1:05 am
and under which conditions because the prime minister may say she wants a short extension until the 30th ofjune, but many eu leaders disagree because they cannot see the uk really getting everything together and ratifying a brexit deal by that date. katya adler with the latest on brexit. also making news today... us secretary of state mike pompeo has barred i6 saudis from entering the united states for the state department described as their involvement in the killing of the journalist jamal khashoggi. the state department previously revoked the visas of nearly two dozen saudi officials and froze the assets of 17 others. us president donald trump is removing the director of the secret service, the agency that provides protection for him and other top officials. the dismissal of randolph "tex" alles comes just a day after his boss, the homeland security secretary kirstjen nielsen, left her post. mr alles has denied suggestions he was fired, saying he was told weeks ago to expect a ‘transition in leadership‘.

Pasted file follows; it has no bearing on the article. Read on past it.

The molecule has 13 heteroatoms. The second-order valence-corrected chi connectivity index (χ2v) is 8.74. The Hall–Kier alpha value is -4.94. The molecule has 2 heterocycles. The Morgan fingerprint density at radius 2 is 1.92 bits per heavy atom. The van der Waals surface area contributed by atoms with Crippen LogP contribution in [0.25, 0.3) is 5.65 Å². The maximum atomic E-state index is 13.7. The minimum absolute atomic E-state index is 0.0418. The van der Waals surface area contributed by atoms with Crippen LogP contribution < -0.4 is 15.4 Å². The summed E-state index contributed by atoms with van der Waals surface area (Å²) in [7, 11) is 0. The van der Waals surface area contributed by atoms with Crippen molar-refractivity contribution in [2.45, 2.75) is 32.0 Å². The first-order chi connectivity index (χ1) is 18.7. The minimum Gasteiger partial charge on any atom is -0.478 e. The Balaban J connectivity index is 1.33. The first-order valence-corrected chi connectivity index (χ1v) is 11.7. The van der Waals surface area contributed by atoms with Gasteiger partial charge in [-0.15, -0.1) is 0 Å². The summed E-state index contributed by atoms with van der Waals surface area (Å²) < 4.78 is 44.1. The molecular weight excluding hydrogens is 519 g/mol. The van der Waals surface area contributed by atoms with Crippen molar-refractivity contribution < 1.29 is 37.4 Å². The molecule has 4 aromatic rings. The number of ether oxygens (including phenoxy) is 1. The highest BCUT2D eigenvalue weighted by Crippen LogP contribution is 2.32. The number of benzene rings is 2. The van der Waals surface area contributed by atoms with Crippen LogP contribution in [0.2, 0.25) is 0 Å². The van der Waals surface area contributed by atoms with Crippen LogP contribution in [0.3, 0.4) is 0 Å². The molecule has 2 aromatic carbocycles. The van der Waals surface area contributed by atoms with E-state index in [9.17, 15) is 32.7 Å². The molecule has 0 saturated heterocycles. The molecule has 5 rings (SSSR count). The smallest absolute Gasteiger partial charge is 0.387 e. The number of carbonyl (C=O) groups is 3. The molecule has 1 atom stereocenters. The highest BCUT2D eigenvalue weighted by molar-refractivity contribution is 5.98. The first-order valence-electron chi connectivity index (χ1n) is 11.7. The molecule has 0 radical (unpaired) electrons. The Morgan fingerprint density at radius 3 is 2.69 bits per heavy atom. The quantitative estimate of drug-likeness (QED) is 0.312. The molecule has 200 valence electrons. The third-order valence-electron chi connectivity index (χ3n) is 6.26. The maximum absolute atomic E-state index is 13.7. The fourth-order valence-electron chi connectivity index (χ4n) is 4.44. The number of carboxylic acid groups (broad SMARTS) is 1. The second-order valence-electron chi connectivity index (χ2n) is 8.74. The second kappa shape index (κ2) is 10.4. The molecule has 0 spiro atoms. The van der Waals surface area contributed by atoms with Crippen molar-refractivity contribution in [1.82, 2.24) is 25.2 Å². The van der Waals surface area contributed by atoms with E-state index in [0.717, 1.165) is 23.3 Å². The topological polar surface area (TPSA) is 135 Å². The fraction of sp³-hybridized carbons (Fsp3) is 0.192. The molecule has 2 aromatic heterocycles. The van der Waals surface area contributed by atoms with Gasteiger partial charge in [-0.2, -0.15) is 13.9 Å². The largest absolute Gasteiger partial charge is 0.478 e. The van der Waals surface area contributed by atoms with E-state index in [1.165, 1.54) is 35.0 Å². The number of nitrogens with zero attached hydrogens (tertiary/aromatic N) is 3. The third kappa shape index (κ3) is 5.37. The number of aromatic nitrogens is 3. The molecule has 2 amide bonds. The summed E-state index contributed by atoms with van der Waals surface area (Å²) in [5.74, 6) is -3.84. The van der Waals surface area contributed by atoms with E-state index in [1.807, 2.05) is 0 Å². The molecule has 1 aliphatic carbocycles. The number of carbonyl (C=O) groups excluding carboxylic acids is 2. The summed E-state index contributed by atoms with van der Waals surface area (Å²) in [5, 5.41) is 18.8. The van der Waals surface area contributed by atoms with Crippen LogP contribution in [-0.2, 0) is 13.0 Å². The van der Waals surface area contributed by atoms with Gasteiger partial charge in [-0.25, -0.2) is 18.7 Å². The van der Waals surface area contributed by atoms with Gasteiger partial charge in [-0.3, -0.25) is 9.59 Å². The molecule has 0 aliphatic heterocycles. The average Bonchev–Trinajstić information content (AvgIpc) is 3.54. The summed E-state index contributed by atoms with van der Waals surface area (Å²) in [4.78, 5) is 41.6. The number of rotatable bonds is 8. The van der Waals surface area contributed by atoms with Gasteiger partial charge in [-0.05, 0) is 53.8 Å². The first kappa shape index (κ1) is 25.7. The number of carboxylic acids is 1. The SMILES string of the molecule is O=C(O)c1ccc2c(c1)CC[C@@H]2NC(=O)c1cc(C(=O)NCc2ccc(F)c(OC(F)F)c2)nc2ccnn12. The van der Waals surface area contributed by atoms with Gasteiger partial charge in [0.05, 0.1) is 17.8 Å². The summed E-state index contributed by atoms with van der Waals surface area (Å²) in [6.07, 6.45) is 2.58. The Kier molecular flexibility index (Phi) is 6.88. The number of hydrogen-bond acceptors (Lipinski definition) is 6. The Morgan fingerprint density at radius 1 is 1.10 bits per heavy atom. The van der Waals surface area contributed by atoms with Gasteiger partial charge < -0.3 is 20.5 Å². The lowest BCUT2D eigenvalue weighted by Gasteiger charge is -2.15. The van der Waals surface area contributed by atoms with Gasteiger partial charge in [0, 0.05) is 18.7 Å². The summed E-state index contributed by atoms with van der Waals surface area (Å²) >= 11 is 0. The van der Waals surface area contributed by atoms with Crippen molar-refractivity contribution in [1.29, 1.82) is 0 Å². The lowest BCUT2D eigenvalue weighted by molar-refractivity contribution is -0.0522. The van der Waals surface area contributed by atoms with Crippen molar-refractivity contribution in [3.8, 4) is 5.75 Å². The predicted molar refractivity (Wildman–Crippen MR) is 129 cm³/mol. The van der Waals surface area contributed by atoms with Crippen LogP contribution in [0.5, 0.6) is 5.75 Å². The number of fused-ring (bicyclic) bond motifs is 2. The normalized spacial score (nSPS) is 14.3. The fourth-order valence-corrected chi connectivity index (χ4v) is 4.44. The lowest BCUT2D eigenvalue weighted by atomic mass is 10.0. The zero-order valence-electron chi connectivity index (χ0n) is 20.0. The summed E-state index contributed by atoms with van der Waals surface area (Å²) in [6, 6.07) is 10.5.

1:06 am
a hong kong court is expected to deliver its verdict in the controversial trial of three democracy campaigners over their participation in the so—called umbrella movement in 2014. they're among nine activists facing colonial—era public nuisance charges in relation to the protests, which called for free elections. the charges carryjail terms of up to seven years. nissan shareholders have voted to remove the company's former boss carlos ghosn from its board. the decision to sever ties with mr ghosn was made at a shareholders meeting. the former chairman of nissan was re—arrested in tokyo last week while out on bail pending trial over claims of financial misconduct. he was first detained in november. the uk is the latest country to question the use of huawei technology in its 5g network. the united states has been warning its allies that huawei's technology could make them vulnerable to chinese state espionage or cyber attacks —